The journey from primordial grunts to complex languages exemplifies the remarkable evolution of human communication. Tracing this path reveals how biological adaptations, cognitive advancements, and social pressures intertwined with the changing soundscape, giving rise to the symbolic power of language. Even as some languages have moved away from explicit tonal systems, the legacy of pre-linguistic tonality lives on, subtly shaping our understanding and expression of meaning, reminding us that even in our most articulate moments, echoes of our primal past continue to resonate.

Fundamentally meaning is context dependent. When we consider the words we say and the words we hear from others, their meaning depends on the situation which surrounds the communication and at a very deep level the tonality of the way they are said.

Communication isn’t just about words. Think of a silent film and then add a variety of musical tracks. The visual experience remains exactly the same but the music changes the meaning. It can in fact change it quite drastically. It is the simple truth about tonality. Tonality changes everything.

Musicians of every kind practise. They not only focus on technical skills, they also aim to portray a message through their music. So how this message is created and what effect has the work needed to create the message had over the lifetime of the performer?

Keep in mind that music has by definition, inherent inclusivity. Our musical journey reflects a core human desire, one of connection – a desire that transcends cultures and social hierarchies. Mastering Chaos argues that the ability to create music is a fundamental human superpower, waiting to be awakened in everyone, regardless of bias or prejudice.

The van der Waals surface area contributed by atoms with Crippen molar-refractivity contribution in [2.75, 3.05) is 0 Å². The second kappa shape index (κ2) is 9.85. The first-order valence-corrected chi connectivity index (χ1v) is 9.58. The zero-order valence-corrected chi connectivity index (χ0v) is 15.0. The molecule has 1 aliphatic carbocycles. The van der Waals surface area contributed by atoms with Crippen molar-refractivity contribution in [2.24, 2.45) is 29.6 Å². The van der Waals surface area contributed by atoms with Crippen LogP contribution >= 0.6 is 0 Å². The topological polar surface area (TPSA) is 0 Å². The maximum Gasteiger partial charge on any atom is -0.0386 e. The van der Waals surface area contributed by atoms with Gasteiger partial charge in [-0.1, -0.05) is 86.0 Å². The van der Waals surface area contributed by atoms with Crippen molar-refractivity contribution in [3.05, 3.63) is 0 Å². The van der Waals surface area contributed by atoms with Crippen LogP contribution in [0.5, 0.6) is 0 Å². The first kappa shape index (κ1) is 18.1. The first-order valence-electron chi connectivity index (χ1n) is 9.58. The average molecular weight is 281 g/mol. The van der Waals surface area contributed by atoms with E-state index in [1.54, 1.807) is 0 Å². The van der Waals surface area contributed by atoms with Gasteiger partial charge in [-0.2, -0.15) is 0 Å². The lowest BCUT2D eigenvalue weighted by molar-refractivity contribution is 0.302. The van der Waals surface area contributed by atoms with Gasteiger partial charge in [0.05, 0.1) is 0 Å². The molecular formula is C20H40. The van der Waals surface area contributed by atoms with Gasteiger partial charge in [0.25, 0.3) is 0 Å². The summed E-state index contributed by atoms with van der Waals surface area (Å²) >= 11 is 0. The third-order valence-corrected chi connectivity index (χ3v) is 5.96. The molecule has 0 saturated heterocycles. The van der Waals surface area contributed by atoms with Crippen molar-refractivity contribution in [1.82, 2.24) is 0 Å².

We are going to dismantle the idea of cultural superiority. Just as early humans used a variety of sounds to express themselves, all forms of music – folk, classical, jazz, pop – have the power to move us. 

We challenge the notion that classical training is the only path to "serious" music. Elitist classifications diminish this richness: Everyone's a Musician.  

We emphasise that musical participation isn't just about external validation or achieving virtuoso status. Like the West African communities music-making is a joyful, communal expression for anyone, regardless of skill level.

We need to steer away from viewing music solely through the lens of individual achievement and competition. Let's champion the power of collaboration, where the focus is on creating together modelled on the joy of creating music.  Just as our musicality evolved from simple sounds, artistic merit is found in all genres. Folk music, pop music – all hold the potential for deep creativity and emotional resonance.

Through the lens of Mastering Chaos: The Musician's Way, let's explore how our innate musical strength dismantles barriers to creativity. By recognising the musician within everyone, we can create a more vibrant and harmonious world, one song at a time.